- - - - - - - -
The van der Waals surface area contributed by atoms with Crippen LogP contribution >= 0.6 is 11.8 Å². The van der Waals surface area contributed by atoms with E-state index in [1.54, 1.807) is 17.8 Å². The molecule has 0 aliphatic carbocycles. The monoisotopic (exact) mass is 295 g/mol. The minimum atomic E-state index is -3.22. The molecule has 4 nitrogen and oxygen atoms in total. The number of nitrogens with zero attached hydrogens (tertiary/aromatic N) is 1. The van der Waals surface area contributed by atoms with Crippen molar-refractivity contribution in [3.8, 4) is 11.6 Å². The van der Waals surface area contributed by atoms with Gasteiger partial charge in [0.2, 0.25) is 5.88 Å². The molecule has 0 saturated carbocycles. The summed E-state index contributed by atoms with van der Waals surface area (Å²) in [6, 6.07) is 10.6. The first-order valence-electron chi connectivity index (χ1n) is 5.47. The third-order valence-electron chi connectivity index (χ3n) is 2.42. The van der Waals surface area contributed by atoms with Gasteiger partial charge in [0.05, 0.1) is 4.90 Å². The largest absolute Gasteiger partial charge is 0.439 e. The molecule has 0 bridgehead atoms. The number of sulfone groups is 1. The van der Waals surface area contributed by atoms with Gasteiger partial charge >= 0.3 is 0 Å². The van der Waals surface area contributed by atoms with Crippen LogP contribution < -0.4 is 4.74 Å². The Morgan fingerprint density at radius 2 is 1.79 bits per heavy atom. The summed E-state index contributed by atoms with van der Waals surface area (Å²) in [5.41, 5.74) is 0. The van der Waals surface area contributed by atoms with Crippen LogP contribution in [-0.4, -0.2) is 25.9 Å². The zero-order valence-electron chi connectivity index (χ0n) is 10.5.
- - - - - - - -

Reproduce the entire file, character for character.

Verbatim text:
The van der Waals surface area contributed by atoms with Crippen LogP contribution >= 0.6 is 11.8 Å². The van der Waals surface area contributed by atoms with E-state index in [1.54, 1.807) is 17.8 Å². The molecule has 0 aliphatic carbocycles. The monoisotopic (exact) mass is 295 g/mol. The minimum atomic E-state index is -3.22. The molecule has 4 nitrogen and oxygen atoms in total. The number of nitrogens with zero attached hydrogens (tertiary/aromatic N) is 1. The van der Waals surface area contributed by atoms with Crippen molar-refractivity contribution in [3.8, 4) is 11.6 Å². The van der Waals surface area contributed by atoms with Gasteiger partial charge in [0.2, 0.25) is 5.88 Å². The molecule has 0 saturated carbocycles. The summed E-state index contributed by atoms with van der Waals surface area (Å²) in [6, 6.07) is 10.6. The first-order valence-electron chi connectivity index (χ1n) is 5.47. The third-order valence-electron chi connectivity index (χ3n) is 2.42. The van der Waals surface area contributed by atoms with Gasteiger partial charge in [0.05, 0.1) is 4.90 Å². The largest absolute Gasteiger partial charge is 0.439 e. The molecule has 0 bridgehead atoms. The number of sulfone groups is 1. The van der Waals surface area contributed by atoms with Gasteiger partial charge >= 0.3 is 0 Å². The van der Waals surface area contributed by atoms with Crippen LogP contribution < -0.4 is 4.74 Å². The Morgan fingerprint density at radius 2 is 1.79 bits per heavy atom. The summed E-state index contributed by atoms with van der Waals surface area (Å²) in [5.41, 5.74) is 0. The van der Waals surface area contributed by atoms with Crippen LogP contribution in [-0.4, -0.2) is 25.9 Å². The zero-order valence-electron chi connectivity index (χ0n) is 10.5.